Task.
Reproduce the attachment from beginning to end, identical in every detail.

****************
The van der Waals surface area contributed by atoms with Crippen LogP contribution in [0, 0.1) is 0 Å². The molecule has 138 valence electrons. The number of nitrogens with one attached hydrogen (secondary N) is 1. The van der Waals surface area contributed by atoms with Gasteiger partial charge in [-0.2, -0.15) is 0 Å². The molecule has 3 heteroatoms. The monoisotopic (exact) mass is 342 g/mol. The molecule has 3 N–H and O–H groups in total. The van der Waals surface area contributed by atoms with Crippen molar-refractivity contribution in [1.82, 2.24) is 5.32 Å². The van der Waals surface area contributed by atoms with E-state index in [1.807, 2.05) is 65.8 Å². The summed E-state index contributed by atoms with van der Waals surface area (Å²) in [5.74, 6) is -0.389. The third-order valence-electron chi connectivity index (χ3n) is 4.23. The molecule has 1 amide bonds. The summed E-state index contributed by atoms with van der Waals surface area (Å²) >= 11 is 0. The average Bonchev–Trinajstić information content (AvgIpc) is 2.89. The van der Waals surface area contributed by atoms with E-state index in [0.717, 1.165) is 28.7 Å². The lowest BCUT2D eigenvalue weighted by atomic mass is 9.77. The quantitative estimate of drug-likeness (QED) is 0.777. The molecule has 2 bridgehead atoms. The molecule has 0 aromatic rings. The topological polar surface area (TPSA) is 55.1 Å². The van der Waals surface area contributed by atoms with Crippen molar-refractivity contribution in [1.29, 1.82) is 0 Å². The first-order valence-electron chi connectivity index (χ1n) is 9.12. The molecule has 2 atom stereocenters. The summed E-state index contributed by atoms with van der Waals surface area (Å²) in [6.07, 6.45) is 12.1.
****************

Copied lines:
The van der Waals surface area contributed by atoms with Crippen LogP contribution in [0, 0.1) is 0 Å². The molecule has 138 valence electrons. The number of nitrogens with one attached hydrogen (secondary N) is 1. The van der Waals surface area contributed by atoms with Gasteiger partial charge in [-0.2, -0.15) is 0 Å². The molecule has 3 heteroatoms. The monoisotopic (exact) mass is 342 g/mol. The molecule has 3 N–H and O–H groups in total. The van der Waals surface area contributed by atoms with Crippen molar-refractivity contribution in [1.82, 2.24) is 5.32 Å². The van der Waals surface area contributed by atoms with E-state index in [1.807, 2.05) is 65.8 Å². The summed E-state index contributed by atoms with van der Waals surface area (Å²) in [5.74, 6) is -0.389. The third-order valence-electron chi connectivity index (χ3n) is 4.23. The molecule has 1 amide bonds. The summed E-state index contributed by atoms with van der Waals surface area (Å²) >= 11 is 0. The average Bonchev–Trinajstić information content (AvgIpc) is 2.89. The van der Waals surface area contributed by atoms with E-state index in [0.717, 1.165) is 28.7 Å². The lowest BCUT2D eigenvalue weighted by atomic mass is 9.77. The quantitative estimate of drug-likeness (QED) is 0.777. The molecule has 2 bridgehead atoms. The molecule has 0 aromatic rings. The topological polar surface area (TPSA) is 55.1 Å². The van der Waals surface area contributed by atoms with Crippen molar-refractivity contribution in [1.29, 1.82) is 0 Å². The first-order valence-electron chi connectivity index (χ1n) is 9.12. The molecule has 2 atom stereocenters. The summed E-state index contributed by atoms with van der Waals surface area (Å²) in [6.07, 6.45) is 12.1.